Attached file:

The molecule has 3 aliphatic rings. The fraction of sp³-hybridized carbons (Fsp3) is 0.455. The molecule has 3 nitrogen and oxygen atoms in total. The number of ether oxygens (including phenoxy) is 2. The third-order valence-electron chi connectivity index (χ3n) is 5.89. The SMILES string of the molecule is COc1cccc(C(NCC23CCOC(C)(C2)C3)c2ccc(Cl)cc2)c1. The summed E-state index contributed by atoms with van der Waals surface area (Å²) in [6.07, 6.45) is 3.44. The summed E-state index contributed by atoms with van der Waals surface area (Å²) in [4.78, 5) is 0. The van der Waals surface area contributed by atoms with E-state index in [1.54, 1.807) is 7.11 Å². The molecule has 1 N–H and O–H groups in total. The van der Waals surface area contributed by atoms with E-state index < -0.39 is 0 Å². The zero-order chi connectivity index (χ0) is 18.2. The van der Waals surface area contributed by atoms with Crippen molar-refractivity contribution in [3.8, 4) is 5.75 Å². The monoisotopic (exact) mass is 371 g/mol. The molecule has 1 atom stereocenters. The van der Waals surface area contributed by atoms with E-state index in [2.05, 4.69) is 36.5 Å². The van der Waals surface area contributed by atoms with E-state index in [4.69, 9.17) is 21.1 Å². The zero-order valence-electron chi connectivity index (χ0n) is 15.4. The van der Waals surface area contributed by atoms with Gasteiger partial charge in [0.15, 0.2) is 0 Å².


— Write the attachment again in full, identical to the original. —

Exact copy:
The molecule has 3 aliphatic rings. The fraction of sp³-hybridized carbons (Fsp3) is 0.455. The molecule has 3 nitrogen and oxygen atoms in total. The number of ether oxygens (including phenoxy) is 2. The third-order valence-electron chi connectivity index (χ3n) is 5.89. The SMILES string of the molecule is COc1cccc(C(NCC23CCOC(C)(C2)C3)c2ccc(Cl)cc2)c1. The summed E-state index contributed by atoms with van der Waals surface area (Å²) in [6.07, 6.45) is 3.44. The summed E-state index contributed by atoms with van der Waals surface area (Å²) in [4.78, 5) is 0. The van der Waals surface area contributed by atoms with E-state index in [1.54, 1.807) is 7.11 Å². The molecule has 1 N–H and O–H groups in total. The van der Waals surface area contributed by atoms with E-state index < -0.39 is 0 Å². The zero-order chi connectivity index (χ0) is 18.2. The van der Waals surface area contributed by atoms with Crippen molar-refractivity contribution in [3.8, 4) is 5.75 Å². The monoisotopic (exact) mass is 371 g/mol. The molecule has 1 atom stereocenters. The van der Waals surface area contributed by atoms with E-state index in [2.05, 4.69) is 36.5 Å². The van der Waals surface area contributed by atoms with E-state index in [4.69, 9.17) is 21.1 Å². The zero-order valence-electron chi connectivity index (χ0n) is 15.4. The van der Waals surface area contributed by atoms with Gasteiger partial charge in [0.15, 0.2) is 0 Å².